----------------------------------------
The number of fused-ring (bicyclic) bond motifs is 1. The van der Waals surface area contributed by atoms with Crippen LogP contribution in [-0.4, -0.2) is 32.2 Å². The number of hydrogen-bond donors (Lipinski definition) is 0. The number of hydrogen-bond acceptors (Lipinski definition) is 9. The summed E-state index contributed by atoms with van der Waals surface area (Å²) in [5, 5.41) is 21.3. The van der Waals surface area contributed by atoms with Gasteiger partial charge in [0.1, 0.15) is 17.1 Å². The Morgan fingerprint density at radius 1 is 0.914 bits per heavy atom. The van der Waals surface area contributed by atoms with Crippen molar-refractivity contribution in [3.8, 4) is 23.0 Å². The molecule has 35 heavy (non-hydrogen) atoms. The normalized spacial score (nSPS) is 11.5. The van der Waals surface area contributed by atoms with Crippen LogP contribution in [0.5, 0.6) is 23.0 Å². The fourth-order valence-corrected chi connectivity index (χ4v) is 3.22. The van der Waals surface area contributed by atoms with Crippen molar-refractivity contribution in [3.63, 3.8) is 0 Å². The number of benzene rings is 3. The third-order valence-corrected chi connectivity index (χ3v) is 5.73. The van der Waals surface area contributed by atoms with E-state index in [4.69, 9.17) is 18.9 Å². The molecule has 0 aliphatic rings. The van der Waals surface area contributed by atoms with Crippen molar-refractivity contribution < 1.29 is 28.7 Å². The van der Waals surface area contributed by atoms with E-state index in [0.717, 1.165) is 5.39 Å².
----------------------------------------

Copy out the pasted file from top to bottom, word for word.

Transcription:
The number of fused-ring (bicyclic) bond motifs is 1. The van der Waals surface area contributed by atoms with Crippen LogP contribution in [-0.4, -0.2) is 32.2 Å². The number of hydrogen-bond donors (Lipinski definition) is 0. The number of hydrogen-bond acceptors (Lipinski definition) is 9. The summed E-state index contributed by atoms with van der Waals surface area (Å²) in [5, 5.41) is 21.3. The van der Waals surface area contributed by atoms with Gasteiger partial charge in [0.1, 0.15) is 17.1 Å². The Morgan fingerprint density at radius 1 is 0.914 bits per heavy atom. The van der Waals surface area contributed by atoms with Crippen molar-refractivity contribution in [3.8, 4) is 23.0 Å². The molecule has 35 heavy (non-hydrogen) atoms. The normalized spacial score (nSPS) is 11.5. The van der Waals surface area contributed by atoms with Crippen LogP contribution in [0.5, 0.6) is 23.0 Å². The fourth-order valence-corrected chi connectivity index (χ4v) is 3.22. The van der Waals surface area contributed by atoms with Crippen molar-refractivity contribution in [3.63, 3.8) is 0 Å². The number of benzene rings is 3. The third-order valence-corrected chi connectivity index (χ3v) is 5.73. The van der Waals surface area contributed by atoms with E-state index in [4.69, 9.17) is 18.9 Å². The molecule has 0 aliphatic rings. The van der Waals surface area contributed by atoms with Crippen molar-refractivity contribution < 1.29 is 28.7 Å². The van der Waals surface area contributed by atoms with E-state index in [0.717, 1.165) is 5.39 Å².